Several studies have found evidence that people with schizophrenia have difficulty recognizing emotion in facial expressions and tone of voice. These profound deficits in emotion recognition may even exist prior to the development of schizophrenia in high-risk individuals, according to a recent study conducted by Cheryl M. Corcoran, M.D., from the New York State Psychiatric Institute at Columbia University, and her colleagues.
Although significant improvements in the identification and treatment of schizophrenia have been made in recent years, discovering emotion recognition deficits early in people at risk of developing psychosis may be an important target for the early identification and treatment of the disorder.
Cognitive deficits in schizophrenia
Schizophrenia is a serious mental illness that affects a person’s ability to think clearly, make decisions, relate to others and manage emotions. The symptoms of schizophrenia are disabling and characterized by positive, negative and cognitive symptoms, which impact the person’s ability to function in daily life. These symptoms are categorized as follows.
People who have schizophrenia often exhibit neurocognitive deficits and poor social functioning due to difficulty with emotional processing and social cognition — or the ability to perceive, recognize and understand social information. As a result, people with schizophrenia may have difficulty perceiving and identifying others’ emotions; feeling connected to others; drawing inferences about others’ thoughts, beliefs and intentions; managing their own emotions; and responding appropriately to others.
Social cognitive deficits are among the most disabling symptoms of schizophrenia, often marked by difficulty recognizing emotions based on social cues. These individuals have much difficulty “reading” others’ facial expressions. Normally, our social cognitive skills enable us to pick up on social cues, such as a person’s facial expression or tone of voice, that indicate how he or she is feeling. People who have difficulty picking up on these social cues may be more prone to social withdrawal and isolation.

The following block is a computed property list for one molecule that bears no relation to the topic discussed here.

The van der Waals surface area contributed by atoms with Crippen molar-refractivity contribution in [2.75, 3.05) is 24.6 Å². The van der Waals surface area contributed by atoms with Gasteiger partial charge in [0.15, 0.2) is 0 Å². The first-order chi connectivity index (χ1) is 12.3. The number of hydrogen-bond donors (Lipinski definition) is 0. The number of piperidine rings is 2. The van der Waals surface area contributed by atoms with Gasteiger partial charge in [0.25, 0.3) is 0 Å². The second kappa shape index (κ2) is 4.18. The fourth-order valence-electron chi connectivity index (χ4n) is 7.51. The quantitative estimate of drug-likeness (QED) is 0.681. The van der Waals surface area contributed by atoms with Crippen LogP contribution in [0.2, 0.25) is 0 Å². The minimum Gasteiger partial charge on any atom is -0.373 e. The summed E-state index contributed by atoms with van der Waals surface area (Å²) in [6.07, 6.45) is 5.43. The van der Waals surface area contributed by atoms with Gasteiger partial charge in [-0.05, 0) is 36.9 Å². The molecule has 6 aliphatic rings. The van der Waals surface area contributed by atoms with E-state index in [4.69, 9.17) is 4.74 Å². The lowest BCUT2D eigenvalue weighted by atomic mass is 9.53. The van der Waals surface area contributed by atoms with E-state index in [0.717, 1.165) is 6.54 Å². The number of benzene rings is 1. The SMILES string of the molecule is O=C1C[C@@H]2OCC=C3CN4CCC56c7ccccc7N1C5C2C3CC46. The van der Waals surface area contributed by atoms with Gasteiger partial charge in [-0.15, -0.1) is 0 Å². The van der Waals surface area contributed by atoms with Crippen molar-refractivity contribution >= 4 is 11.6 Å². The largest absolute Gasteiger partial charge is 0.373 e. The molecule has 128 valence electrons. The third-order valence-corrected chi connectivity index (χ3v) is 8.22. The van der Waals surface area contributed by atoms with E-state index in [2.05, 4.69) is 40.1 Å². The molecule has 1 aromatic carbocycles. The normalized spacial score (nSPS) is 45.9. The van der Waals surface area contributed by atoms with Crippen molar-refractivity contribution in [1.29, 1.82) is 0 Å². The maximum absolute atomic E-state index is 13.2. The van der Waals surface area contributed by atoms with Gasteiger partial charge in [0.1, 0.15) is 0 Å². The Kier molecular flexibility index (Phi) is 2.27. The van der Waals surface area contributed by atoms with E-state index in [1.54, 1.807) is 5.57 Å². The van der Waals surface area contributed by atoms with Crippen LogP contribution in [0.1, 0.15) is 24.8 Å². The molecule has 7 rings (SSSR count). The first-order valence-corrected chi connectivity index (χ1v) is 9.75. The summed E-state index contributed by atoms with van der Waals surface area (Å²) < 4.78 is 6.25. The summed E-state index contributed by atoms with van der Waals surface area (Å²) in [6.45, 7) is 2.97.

Emotion recognition in high-risk patients
Corcoran and colleagues’ study evaluated the emotion recognition deficits by comparing 49 individuals at high clinical risk for schizophrenia and 31 healthy controls on a measure of face emotion recognition, called the Penn Emotion Recognition Test-40 faces (ER40). The ER40 uses 40 colored photographs of faces expressing four basic emotions (i.e., fear, anger, sadness and happiness) and can be used to differentiate the intensity of happiness or sadness.
The researchers found that seven of the patients in the high-risk group later developed schizophrenia within 2 ½ years. In support of their hypothesis, emotion recognition deficits in these individuals significantly predicted the development of schizophrenia.
The researchers also sought to determine whether impaired emotion recognition could better predict the development of psychosis than general neurocognitive deficits and other known predictors (e.g., negative symptoms and thought disorder) of schizophrenia. They also found that individuals at high clinical risk for developing schizophrenia were less able to accurately identify facial emotions, and the most significant predictors of the later development of schizophrenia were face emotion processing and negative symptoms, which were predictive of future schizophrenia with 96 percent accuracy.
In summary, this study found support for facial and auditory emotion recognition deficits as potential predictors of the disorder as well as support for the other known predictors of schizophrenia in the high-risk group, including subthreshold thought disorder, severity of negative symptoms and sensory processing deficits. The researchers also found that face emotion recognition deficits, or “face reading” deficits, were predictive of the development of schizophrenia and were evident even before the onset of schizophrenia. The early prediction of schizophrenia through emotion recognition deficits can be useful for identifying and providing early interventions to those at risk for developing the disorder.
The Sovereign Health Group offers a holistic array of behavioral health treatment services for people with schizophrenia and other mental disorders. Evidence-based and individualized treatment plans are also provided to patients with substance use problems and co-occurring disorders. To find out more about Sovereign Health’s treatment programs available for people who have schizophrenia, please contact our 24/7 helpline to speak to a member of our team.
About the author
Amanda Habermann is a writer for the Sovereign Health Group. A graduate of California Lutheran University, she received her M.S. in clinical psychology with an emphasis in psychiatric rehabilitation. She brings to the team her background in research, testing and assessment, diagnosis and recovery techniques. For more information and other inquiries about this article, contact the author at firstname.lastname@example.org.